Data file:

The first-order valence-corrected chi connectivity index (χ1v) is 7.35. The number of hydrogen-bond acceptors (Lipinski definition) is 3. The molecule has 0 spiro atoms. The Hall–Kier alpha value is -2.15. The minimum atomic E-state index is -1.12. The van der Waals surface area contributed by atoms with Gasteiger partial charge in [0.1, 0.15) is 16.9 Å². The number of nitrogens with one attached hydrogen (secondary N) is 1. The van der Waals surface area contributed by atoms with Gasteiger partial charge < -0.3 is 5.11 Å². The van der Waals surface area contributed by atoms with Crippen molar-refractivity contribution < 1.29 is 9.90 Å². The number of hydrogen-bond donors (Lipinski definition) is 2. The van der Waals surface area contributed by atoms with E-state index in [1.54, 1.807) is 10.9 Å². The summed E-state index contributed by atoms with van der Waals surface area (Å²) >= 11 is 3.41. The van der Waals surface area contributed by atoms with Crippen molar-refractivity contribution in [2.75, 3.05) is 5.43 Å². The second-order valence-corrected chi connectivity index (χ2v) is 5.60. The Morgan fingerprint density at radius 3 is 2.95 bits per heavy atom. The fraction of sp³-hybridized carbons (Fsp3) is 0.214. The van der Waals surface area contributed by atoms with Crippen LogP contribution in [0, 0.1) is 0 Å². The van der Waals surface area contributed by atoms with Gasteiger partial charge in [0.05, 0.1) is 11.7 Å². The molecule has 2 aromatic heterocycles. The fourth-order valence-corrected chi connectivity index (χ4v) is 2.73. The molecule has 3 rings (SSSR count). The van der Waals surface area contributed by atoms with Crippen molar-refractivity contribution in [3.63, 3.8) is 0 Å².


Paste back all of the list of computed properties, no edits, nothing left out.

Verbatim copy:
The first-order valence-corrected chi connectivity index (χ1v) is 7.35. The number of hydrogen-bond acceptors (Lipinski definition) is 3. The molecule has 0 spiro atoms. The Hall–Kier alpha value is -2.15. The minimum atomic E-state index is -1.12. The van der Waals surface area contributed by atoms with Gasteiger partial charge in [0.1, 0.15) is 16.9 Å². The number of nitrogens with one attached hydrogen (secondary N) is 1. The van der Waals surface area contributed by atoms with Gasteiger partial charge < -0.3 is 5.11 Å². The van der Waals surface area contributed by atoms with Crippen molar-refractivity contribution < 1.29 is 9.90 Å². The number of hydrogen-bond donors (Lipinski definition) is 2. The van der Waals surface area contributed by atoms with E-state index in [1.54, 1.807) is 10.9 Å². The summed E-state index contributed by atoms with van der Waals surface area (Å²) >= 11 is 3.41. The van der Waals surface area contributed by atoms with Crippen molar-refractivity contribution in [2.75, 3.05) is 5.43 Å². The second-order valence-corrected chi connectivity index (χ2v) is 5.60. The Morgan fingerprint density at radius 3 is 2.95 bits per heavy atom. The fraction of sp³-hybridized carbons (Fsp3) is 0.214. The van der Waals surface area contributed by atoms with Crippen LogP contribution in [0, 0.1) is 0 Å². The van der Waals surface area contributed by atoms with Gasteiger partial charge in [0.05, 0.1) is 11.7 Å². The molecule has 2 aromatic heterocycles. The fourth-order valence-corrected chi connectivity index (χ4v) is 2.73. The molecule has 3 rings (SSSR count). The van der Waals surface area contributed by atoms with Crippen molar-refractivity contribution in [3.63, 3.8) is 0 Å².